the power of a caring teacher

“All kids need is a little help, a little hope, and someone who believes in them,” said Magic Johnson at a press conference once that I happened to see. Immediately, I thought, “That’s it! That’s the combination we, as educators, should follow.” If one quote can summarize my life’s philosophy, this is it.

For 25 years now, I have been teaching. “What do you teach” is the logical next question. The answer is more complicated than you might think. Technically, I teach courses in American Literature and a variety of other electives. But, in reality, I teach care: how to care, how caring changes us, what happens when there isn’t care, how caring impacts our learning, our experiences, our education and our future. So while “care” isn’t a subject area, it’s the underlying current of everything that I teach. More importantly, I hope it’s what is learned.

For 15 of my 25 years in education, I taught in the district where my own children now attend. Basically, I cared for the children of those who are now teaching my own children. Nearly all of those who are teaching my children were either new teachers when I was there or had children in my classes. In some way, shape or form, my children’s teachers are connected to our lives. All that being said, our oldest son (technically my step-son) is the living example of what it means to experience high school in the absence of a caring teacher.

Leaving middle school, our son had two life ambitions: teach music & math and build/fix things in between time. He was a straight A student; learning came easy to him- as he is a quick study, driven, motivated. Through his freshmen year, school remained okay. But, things happened: he was “cut” from soccer, he was ‘dismissed’ by teachers, and his experience in band became one of frustration, rather than affirmation. We felt helpless, as educators and parents, to “fix” this experience for him. Everything in us wanted his high school experience to be better. We took a deep breath and hoped the next year it would be better. It was worse.

His sophomore year was littered with being sent to the office for misbehavior, frustration that he wasn’t getting along with his teachers, feeling singled out. In “teen speak” we heard him saying that no one cared. We rallied. We reached out to teachers, one by one, via emails and conferences; we changed his schedule; we tried explaining things from our point of view, as educators; we encouraged him get through the day so that he could pursue his new hobbies and interests: hunting, fishing, fixing. In each communication with teachers and administrators, we returned to our refrain: he doesn’t think anyone cares, he doesn’t feel cared about. We started asking ourselves does anyone realize that this talented, wonderful, smart, funny, hard-working kid doesn’t feel validated in this school- the school he visited as a toddler when his dad worked there -the same school he used to brag to his friends that his dad and step mom worked in? As parents, we kept saying, if this is how we feel just trying to communicate, how must he feel having to exist, day in and day out, in this same space?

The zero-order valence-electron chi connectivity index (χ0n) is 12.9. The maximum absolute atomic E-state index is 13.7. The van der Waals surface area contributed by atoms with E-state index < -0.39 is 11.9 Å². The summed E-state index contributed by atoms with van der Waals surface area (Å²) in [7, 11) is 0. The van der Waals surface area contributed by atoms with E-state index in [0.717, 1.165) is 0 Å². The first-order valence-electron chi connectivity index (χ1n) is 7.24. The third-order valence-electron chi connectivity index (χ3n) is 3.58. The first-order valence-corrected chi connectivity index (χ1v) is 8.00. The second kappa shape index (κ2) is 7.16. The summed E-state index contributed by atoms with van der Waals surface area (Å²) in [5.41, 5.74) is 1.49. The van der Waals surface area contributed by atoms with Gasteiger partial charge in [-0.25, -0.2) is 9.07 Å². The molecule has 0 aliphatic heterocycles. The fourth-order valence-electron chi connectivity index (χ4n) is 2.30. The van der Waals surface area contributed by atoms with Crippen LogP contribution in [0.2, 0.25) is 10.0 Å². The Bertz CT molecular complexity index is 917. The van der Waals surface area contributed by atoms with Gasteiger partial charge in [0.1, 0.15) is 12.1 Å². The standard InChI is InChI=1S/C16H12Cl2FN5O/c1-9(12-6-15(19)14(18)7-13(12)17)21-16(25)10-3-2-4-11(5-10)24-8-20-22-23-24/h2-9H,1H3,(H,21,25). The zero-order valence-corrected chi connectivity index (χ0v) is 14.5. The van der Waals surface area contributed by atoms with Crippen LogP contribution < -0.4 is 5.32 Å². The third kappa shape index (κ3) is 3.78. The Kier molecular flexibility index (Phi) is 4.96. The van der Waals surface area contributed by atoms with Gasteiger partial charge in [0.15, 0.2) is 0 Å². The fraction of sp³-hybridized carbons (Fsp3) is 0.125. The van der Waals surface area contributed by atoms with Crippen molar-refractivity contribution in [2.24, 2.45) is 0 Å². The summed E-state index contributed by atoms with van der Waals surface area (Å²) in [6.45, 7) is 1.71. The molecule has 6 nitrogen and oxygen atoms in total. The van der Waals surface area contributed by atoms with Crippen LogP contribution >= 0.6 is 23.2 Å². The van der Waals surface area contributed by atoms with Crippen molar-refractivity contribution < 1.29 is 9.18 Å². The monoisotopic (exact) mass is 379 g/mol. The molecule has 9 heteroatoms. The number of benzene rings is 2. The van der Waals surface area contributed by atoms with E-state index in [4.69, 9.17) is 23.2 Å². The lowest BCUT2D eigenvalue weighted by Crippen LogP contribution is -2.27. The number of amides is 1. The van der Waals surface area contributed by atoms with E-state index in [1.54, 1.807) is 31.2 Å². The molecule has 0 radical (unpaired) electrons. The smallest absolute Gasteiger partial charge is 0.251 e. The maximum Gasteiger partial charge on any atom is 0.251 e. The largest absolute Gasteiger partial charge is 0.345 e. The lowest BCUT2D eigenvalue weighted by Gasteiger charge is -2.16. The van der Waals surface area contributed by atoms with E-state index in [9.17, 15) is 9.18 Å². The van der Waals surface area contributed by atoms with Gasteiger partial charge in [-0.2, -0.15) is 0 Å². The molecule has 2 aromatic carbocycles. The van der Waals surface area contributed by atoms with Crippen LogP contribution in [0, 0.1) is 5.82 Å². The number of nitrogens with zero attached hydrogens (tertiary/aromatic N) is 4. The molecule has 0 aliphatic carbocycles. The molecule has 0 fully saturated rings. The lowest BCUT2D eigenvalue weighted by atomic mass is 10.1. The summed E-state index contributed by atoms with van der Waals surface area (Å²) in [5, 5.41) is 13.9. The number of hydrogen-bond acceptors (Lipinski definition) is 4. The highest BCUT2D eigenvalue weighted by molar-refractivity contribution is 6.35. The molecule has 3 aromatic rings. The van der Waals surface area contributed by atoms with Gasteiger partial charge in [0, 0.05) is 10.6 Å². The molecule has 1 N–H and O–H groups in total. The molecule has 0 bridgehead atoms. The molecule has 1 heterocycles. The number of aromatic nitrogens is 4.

All I recall of his junior year is trying to survive it so that he could enroll in the Tech Center for his senior year. We thought if he could just make it through this one year, there would be a light at the end of the tunnel. One cold Sunday, he sat all of us down at the table and told us: As far as I can see, college is all just reading and writing, and those are the two things I least like doing. I don’t want to go to college. There it was. The boy that had so loved education that he wanted to teach was now counting the minutes to never connecting with education, again.

Here’s the thing- we KNOW that college is not for everyone. We’re totally supportive of his choice, or anyone’s choice, to enter the trades. We’re proud of all that he accomplishes-in and out of school, each and every day. However, way deep in our hearts we wonder: did he really choose the trades because that is truly what he wants in life, or was he pushed away so clearly by those in education that he felt this was the only way “out” from a world that clearly didn’t accept him? This question haunts us as he is about to complete the final semester of school.

Just in the time that I have spent writing this, he, single handedly, managed to repair his 16 year-old sister’s car after she put it in the way of a fire hydrant just a few days after getting her license. After a week of phone calls to the repair shop, our son finally said, “Dad, I’ve got this.” He went to a junk yard, found all the parts needed, brought them home, brought home the broken car and repaired it. All in less than 48 hours. For his sister- does he even like her? Yet look at what happens in an environment where he feels cared about and validated? He completes the task, takes initiative, meets the standard, drops the mic and heads off to go fishing. Love him. As I see his eyes sparkle in the satisfaction of a job well done, I know that he has the help and hope he needs. If only one other adult in his school day had believed in him….just a little…just once.